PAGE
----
American Tatts

Linh Dinh, Author
Linh Dinh, Author . Chax $16 (96p) ISBN 0-925904-47-3
Reviewed on: 12/05/2005
Release date: 00/00/0000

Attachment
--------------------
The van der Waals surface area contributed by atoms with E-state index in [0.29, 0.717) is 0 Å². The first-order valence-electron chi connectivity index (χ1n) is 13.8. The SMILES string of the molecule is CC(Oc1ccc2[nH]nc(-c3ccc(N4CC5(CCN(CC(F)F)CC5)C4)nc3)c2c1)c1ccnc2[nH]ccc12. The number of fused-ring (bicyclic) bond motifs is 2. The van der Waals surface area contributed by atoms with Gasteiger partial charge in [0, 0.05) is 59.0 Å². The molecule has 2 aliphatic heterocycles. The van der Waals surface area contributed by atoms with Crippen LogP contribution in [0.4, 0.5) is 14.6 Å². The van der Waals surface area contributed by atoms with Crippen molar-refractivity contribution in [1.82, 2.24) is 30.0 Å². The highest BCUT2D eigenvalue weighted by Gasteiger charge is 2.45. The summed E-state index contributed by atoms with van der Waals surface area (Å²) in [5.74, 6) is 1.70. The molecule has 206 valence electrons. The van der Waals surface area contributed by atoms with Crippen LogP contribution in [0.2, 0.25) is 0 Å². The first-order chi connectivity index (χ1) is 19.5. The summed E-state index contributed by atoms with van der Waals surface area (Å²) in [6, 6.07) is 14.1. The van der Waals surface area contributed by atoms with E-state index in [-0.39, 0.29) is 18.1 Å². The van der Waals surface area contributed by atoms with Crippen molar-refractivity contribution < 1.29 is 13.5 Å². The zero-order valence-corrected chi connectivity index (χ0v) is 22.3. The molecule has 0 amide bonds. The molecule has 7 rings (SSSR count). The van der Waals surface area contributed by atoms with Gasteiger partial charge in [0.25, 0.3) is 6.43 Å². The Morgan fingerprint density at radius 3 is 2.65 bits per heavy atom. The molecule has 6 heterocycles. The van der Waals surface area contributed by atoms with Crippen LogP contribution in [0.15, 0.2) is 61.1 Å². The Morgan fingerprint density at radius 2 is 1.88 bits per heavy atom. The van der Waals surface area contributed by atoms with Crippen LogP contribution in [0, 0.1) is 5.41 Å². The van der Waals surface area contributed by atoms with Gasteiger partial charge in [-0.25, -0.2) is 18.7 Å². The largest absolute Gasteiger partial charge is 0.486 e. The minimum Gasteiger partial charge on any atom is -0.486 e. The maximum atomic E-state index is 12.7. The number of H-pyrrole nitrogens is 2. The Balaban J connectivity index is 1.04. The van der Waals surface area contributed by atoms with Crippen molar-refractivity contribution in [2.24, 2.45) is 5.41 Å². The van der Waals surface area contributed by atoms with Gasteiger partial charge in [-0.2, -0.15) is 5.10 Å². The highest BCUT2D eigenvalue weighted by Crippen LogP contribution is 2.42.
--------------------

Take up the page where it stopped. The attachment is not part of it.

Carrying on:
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The second effort in verse from this rising star of the small-press world turns his considerable powers to the depiction of acrid ironies, unmitigated disgust and politically charged gall. One of its opening poems imagines the poet as a half-knight, half-corpse "Cadavalier," exclaiming, "This pinkish universe is really nothing/ But a flocculation of my desires." A fast-moving poem called "Pick-Up Lines"—one of many about sexual discomfort—instructs a lover to "listen to my effluvium." Dinh (All Around What Empties Out ) often imitates (or perhaps quotes) subliterary material: online personal ads, instant messaging, brochures and corporatespeak ("We've entered a new level of parking consciousness"), confessions of X-rated adventures by semiliterate writers. His swift lines also portray the kind of grotesque caricature ("The day before her abortion,/ The one-eyed lady accidentally swallowed her glass eye") used manipulatively in politics. Exploring disgust while toying with frames and assumptions, the poet becomes in one sense a real heir to Charles Bukowski; in another, he joins other younger poets (such as Drew Gardner, reviewed below, and K. Silem Mohammad) in a movement toward hard-edged, provocative parody. It might be hard to call Dinh's volume pleasing, but readers of a certain temperament may well find it irresistible. (Dec.)

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